Hitlerland: American Eyewitnesses to the Nazi Rise to Power

by Andrew Nagorski

"Hitlerland is a bit of a guilty pleasure. Reading about the Nazis is not supposed to be fun, but Nagorski manages to make it so. Readers new to this story will find it fascinating" (The Washington Post).Hitler's rise to power, Germany's march to the abyss, as seen through the eyes of Americans--diplomats, military officers, journalists, expats, visiting authors, Olympic athletes--who watched horrified and up close. "Engaging if chilling...a broader look at Americans who had a ringside seat to Hitler's rise" (USA TODAY), Hitlerland offers a gripping narrative full of surprising twists--and a startlingly fresh perspective on this heavily dissected era.

Hitlerland: American Eyewitnesses to the Nazi Rise to Power

by Andrew Nagorski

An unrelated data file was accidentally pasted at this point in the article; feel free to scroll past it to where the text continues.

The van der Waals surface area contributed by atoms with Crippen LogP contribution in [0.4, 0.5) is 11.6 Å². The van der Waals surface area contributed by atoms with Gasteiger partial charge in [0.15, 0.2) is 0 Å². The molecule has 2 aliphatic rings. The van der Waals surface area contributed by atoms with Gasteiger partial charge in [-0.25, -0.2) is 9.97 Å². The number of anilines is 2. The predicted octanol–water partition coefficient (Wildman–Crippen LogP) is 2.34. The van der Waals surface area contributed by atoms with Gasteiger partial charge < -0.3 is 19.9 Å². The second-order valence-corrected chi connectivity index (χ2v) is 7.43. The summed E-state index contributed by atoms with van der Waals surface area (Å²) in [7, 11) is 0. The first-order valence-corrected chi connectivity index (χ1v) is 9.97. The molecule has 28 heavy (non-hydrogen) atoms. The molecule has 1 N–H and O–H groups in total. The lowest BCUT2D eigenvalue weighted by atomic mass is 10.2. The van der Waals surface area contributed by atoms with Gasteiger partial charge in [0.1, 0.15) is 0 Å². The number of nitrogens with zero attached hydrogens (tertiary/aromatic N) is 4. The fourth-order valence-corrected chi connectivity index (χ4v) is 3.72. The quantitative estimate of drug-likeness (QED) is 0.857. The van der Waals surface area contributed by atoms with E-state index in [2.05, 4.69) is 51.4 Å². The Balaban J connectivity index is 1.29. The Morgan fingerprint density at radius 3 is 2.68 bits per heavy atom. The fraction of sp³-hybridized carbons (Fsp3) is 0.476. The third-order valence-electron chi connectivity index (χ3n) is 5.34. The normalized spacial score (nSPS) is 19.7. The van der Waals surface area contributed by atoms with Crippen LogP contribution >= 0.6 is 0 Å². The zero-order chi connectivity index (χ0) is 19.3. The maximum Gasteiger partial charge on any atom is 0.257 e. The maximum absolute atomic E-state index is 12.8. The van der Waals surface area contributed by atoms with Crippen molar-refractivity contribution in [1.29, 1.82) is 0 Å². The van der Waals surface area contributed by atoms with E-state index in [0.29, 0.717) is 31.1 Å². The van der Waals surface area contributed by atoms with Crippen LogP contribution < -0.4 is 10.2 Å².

Hitler's rise to power, Germany's march to the abyss, as seen through the eyes of Americans--diplomats, military, expats, visiting authors, Olympic athletes--who watched horrified and up close. By tapping a rich vein of personal testimonies, Hitlerland offers a gripping narrative full of surprising twists--and a startlingly fresh perspective on this heavily dissected era. Some of the Americans in Weimar and then Hitler's Germany were merely casual observers, others deliberately blind; a few were Nazi apologists. But most slowly began to understand the horror of what was unfolding, even when they found it difficult to grasp the breadth of the catastrophe. Among the journalists, William Shirer, Edgar Mowrer, and Dorothy Thompson were increasingly alarmed. Consul General George Messersmith stood out among the American diplomats because of his passion and courage. Truman Smith, the first American official to meet Hitler, was an astute political observer and a remarkably resourceful military attaché. Historian William Dodd, whom FDR tapped as ambassador in Hitler's Berlin, left disillusioned; his daughter Martha scandalized the embassy with her procession of lovers from her initial infatuation with Nazis she took up with. She ended as a Soviet spy. On the scene were George Kennan, who would become famous as the architect of containment; Richard Helms, who rose to the top of the CIA; Howard K. Smith, who would coanchor the ABC Evening News. The list of prominent visitors included writers Sinclair Lewis and Thomas Wolfe, famed aviator Charles Lindbergh, the great athlete Jesse Owens, newspaper publisher William Randolph Hearst, and black sociologist and historian W.E.B. Dubois. Observing Hitler and his movement up close, the most perceptive of these Americans helped their reluctant countrymen begin to understand the nature of Nazi Germany as it ruthlessly eliminated political opponents, instilled hatred of Jews and anyone deemed a member of an inferior race, and readied its military and its people for a war for global domination. They helped prepare Americans for the years of struggle ahead.